Hearing Health Foundation — Our Article on Age & Tinnitus

Discussion in 'Research News' started by Hazel, Oct 23, 2019.

    1. Hazel
      Dreaming

      Hazel Director Staff Podcast Patron Benefactor Hall of Fame Advocate

      Location:
      the Netherlands
      Tinnitus Since:
      10/2017
      Cause of Tinnitus:
      one-sided hearing loss (of unknown origin)
      Hi all,

      Earlier in 2019, we connected with the Hearing Health Foundation (HHF), an organisation that we follow with great interest, and discussed various means of collaborating with them. To start off with, they invited us to write an article for their magazine, which just got published!

      You can find our article here, and attached in PDF version.

      Since HHF magazine issues are themed, and the theme of this particular issue was Veterans & Seniors, we were requested to write about that topic. HHF was also interested in us bringing in a quantitative element by analysing some of our existing survey data sets (we've conducted several large scale surveys over the past few years). Hence, while we would have loved to write about veterans and tinnitus — and there surely is a lot to be said about that! — we chose to focus on seniors instead, because in all of our surveys we asked people about their age. So perhaps we could find some interesting distinctions between younger and older people with tinnitus?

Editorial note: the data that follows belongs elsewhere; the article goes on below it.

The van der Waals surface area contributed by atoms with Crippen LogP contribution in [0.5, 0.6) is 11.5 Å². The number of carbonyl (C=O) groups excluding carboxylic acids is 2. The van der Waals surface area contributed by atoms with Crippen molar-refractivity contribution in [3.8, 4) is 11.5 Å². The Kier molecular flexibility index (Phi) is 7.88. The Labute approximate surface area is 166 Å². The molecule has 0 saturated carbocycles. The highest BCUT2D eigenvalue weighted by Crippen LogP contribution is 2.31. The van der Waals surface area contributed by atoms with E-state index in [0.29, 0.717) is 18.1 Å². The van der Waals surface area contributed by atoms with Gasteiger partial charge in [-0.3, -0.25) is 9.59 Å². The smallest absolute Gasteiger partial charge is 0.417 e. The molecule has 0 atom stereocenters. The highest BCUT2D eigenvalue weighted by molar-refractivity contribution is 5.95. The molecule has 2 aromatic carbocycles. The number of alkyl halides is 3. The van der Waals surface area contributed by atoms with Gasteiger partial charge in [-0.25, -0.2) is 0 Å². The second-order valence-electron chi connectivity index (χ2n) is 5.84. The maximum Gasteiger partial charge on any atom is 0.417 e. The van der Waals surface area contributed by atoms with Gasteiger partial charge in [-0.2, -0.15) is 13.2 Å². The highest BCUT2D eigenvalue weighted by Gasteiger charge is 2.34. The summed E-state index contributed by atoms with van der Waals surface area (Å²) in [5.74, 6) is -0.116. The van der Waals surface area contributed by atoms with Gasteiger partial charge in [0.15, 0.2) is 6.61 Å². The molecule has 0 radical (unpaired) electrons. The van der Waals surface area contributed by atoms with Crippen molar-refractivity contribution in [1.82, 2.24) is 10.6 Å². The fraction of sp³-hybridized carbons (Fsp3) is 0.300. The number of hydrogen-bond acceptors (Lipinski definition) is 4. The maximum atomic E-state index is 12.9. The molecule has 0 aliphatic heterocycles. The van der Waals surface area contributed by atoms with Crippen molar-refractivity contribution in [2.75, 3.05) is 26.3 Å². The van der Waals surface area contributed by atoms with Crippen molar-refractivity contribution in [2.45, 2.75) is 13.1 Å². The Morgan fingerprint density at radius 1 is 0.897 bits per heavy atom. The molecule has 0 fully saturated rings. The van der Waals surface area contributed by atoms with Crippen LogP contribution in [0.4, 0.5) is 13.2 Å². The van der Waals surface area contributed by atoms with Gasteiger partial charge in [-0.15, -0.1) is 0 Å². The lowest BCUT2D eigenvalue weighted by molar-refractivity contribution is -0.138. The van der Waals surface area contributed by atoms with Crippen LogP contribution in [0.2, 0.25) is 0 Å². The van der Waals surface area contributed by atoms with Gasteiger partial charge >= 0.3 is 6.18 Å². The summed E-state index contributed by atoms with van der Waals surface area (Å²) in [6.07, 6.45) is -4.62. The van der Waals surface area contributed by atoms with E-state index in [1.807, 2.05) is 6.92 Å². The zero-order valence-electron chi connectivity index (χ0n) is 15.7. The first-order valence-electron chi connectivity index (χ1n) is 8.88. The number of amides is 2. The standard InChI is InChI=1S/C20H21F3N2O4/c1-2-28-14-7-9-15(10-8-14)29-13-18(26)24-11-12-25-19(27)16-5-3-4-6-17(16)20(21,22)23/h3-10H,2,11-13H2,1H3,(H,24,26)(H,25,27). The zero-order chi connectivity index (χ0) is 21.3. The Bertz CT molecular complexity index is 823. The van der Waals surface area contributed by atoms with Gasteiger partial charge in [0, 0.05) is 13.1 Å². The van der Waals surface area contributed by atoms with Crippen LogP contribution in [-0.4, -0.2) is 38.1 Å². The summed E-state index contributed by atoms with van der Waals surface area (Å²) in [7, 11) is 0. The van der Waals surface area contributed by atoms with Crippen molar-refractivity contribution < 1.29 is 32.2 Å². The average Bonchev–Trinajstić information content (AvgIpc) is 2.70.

As it turns out, we did find some interesting age-related effects. There are notable differences in the presence or absence of certain comorbidities (conditions that often co-occur with tinnitus). For instance, older people with tinnitus are less likely to also have hyperacusis. Older people on average also cope better with their tinnitus and are less likely to seek treatment.

      One interesting finding that we did not include in the article, because it didn't fit very well and would have required too much explaining, was that people over 65 have a 50% lower chance than younger people of having somatic tinnitus, i.e. tinnitus that can be changed through head/neck/jaw movements. I thought that was quite a striking finding, and perhaps a topic for future research.

      Anyway, let us know what you think!
       

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